City finds way to use Penticton Creek restoration grant money before it expires
FILE PHOTO - Work on the Penticton Creek restoration project stalled this year due to weather conditions last winter and this past spring, but the City says it has found a way to use grant funding that would otherwise be lost to improve a 14 metre section of the creek bed.
(STEVE ARSTAD / iNFOnews.ca)
October 04, 2017 - 11:30 AM
PENTICTON - The City of Penticton will be able to take advantage of a grant to improve fish habitat on Penticton Creek even though original plans to use the money fell through earlier this year.
Infrastructure manager Mitch Moroziuk says a Freshwater Fisheries B.C. grant worth $200,000 can be steered towards improving a 14-metre stretch of the creek's riverbed in a project that could be completed before the grant’s March 31, 2018 deadline.
The City originally planned to revitalize the section upstream from the Ellis Creek bridge section, but due to last year’s cold winter and flooding this spring, survey information was delayed and the project was reprioritized.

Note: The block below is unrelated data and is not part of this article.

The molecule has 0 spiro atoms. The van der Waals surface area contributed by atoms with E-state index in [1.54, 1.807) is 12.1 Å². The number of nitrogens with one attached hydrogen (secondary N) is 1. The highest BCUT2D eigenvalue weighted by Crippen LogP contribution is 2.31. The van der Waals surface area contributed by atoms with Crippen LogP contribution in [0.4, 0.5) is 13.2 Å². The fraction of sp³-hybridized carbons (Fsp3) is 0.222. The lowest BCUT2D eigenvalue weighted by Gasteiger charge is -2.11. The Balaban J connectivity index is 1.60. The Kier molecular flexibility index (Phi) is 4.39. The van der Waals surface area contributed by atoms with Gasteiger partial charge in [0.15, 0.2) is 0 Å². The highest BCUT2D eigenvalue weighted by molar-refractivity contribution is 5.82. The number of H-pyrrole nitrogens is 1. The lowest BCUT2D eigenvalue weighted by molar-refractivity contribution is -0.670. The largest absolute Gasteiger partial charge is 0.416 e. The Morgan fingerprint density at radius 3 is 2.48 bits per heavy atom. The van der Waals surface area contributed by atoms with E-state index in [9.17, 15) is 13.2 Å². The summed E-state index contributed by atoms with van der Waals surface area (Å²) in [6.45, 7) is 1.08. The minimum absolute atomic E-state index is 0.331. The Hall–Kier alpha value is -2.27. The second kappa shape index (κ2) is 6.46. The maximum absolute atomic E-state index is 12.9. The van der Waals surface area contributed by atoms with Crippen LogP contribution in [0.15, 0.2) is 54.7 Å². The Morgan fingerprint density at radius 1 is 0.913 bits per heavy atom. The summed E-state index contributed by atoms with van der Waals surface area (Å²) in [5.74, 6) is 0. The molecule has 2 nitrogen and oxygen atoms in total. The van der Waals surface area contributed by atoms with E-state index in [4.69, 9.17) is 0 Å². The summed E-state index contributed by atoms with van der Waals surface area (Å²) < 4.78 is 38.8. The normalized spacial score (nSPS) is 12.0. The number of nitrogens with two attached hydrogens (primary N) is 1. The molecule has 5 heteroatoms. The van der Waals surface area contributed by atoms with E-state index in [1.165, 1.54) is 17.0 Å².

Land negotiations for the next portion of stream bed, known as the Reach 3A lower project, also took longer than necessary, and ministry of natural resource operation fish permits to allow the work to be done during the narrow time frame in August couldn’t be obtained.
The portion of riverbed targeted for the grant is a short, steep section fish have difficulty migrating past because the water is shallow and fast moving.
“It’s one of the biggest barriers to fish getting upstream. The water flow is fast and thin, the fish are mostly out of the water,” Moroziuk says.
The concrete bottom of the creek bed will be removed and replaced with bigger and smaller rocks cemented in concrete to provide resting areas for fish migrating upstream. The concrete sides of that section of creek would remain intact.
The completed master plan for the restoration of Penticton Creek will be available for public consultation until Oct. 15. Staff will then review comments and public input, make any changes necessary and bring it back to council for adoption at a future council meeting.
Moroziuk says there are no specific dates for the plan as it moves forward, calling it a master blueprint for the project, expected to take 10 to 20 years to complete.
Find past stories on the restoration of Penticton Creek here.
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